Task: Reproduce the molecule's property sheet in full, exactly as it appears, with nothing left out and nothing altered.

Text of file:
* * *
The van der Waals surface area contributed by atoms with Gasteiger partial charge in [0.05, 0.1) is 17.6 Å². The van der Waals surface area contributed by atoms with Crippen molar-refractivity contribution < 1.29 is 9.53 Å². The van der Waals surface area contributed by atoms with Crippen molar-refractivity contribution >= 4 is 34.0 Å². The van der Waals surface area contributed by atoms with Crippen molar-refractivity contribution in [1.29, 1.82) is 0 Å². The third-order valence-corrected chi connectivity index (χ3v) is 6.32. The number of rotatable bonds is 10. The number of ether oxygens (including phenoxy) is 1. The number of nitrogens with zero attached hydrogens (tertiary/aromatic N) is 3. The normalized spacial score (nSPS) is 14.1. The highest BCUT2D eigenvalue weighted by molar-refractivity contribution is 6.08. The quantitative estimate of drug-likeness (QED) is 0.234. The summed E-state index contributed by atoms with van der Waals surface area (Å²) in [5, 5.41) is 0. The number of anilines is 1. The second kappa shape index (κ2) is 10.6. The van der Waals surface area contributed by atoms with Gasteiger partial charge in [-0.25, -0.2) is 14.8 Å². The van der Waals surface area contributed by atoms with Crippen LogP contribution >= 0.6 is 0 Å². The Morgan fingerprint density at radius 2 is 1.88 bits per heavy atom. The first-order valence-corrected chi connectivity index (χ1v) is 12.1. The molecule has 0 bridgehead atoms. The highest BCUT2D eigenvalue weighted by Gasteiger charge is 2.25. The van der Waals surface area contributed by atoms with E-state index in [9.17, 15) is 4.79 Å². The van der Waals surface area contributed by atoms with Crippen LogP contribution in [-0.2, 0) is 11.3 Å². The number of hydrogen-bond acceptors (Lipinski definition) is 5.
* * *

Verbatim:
The van der Waals surface area contributed by atoms with Gasteiger partial charge in [0.05, 0.1) is 17.6 Å². The van der Waals surface area contributed by atoms with Crippen molar-refractivity contribution < 1.29 is 9.53 Å². The van der Waals surface area contributed by atoms with Crippen molar-refractivity contribution >= 4 is 34.0 Å². The van der Waals surface area contributed by atoms with Crippen molar-refractivity contribution in [1.29, 1.82) is 0 Å². The third-order valence-corrected chi connectivity index (χ3v) is 6.32. The number of rotatable bonds is 10. The number of ether oxygens (including phenoxy) is 1. The number of nitrogens with zero attached hydrogens (tertiary/aromatic N) is 3. The normalized spacial score (nSPS) is 14.1. The highest BCUT2D eigenvalue weighted by molar-refractivity contribution is 6.08. The quantitative estimate of drug-likeness (QED) is 0.234. The summed E-state index contributed by atoms with van der Waals surface area (Å²) in [5, 5.41) is 0. The number of anilines is 1. The second kappa shape index (κ2) is 10.6. The van der Waals surface area contributed by atoms with Gasteiger partial charge in [-0.25, -0.2) is 14.8 Å². The van der Waals surface area contributed by atoms with Crippen LogP contribution >= 0.6 is 0 Å². The Morgan fingerprint density at radius 2 is 1.88 bits per heavy atom. The first-order valence-corrected chi connectivity index (χ1v) is 12.1. The molecule has 0 bridgehead atoms. The highest BCUT2D eigenvalue weighted by Gasteiger charge is 2.25. The van der Waals surface area contributed by atoms with E-state index in [9.17, 15) is 4.79 Å². The van der Waals surface area contributed by atoms with Crippen LogP contribution in [-0.2, 0) is 11.3 Å². The number of hydrogen-bond acceptors (Lipinski definition) is 5.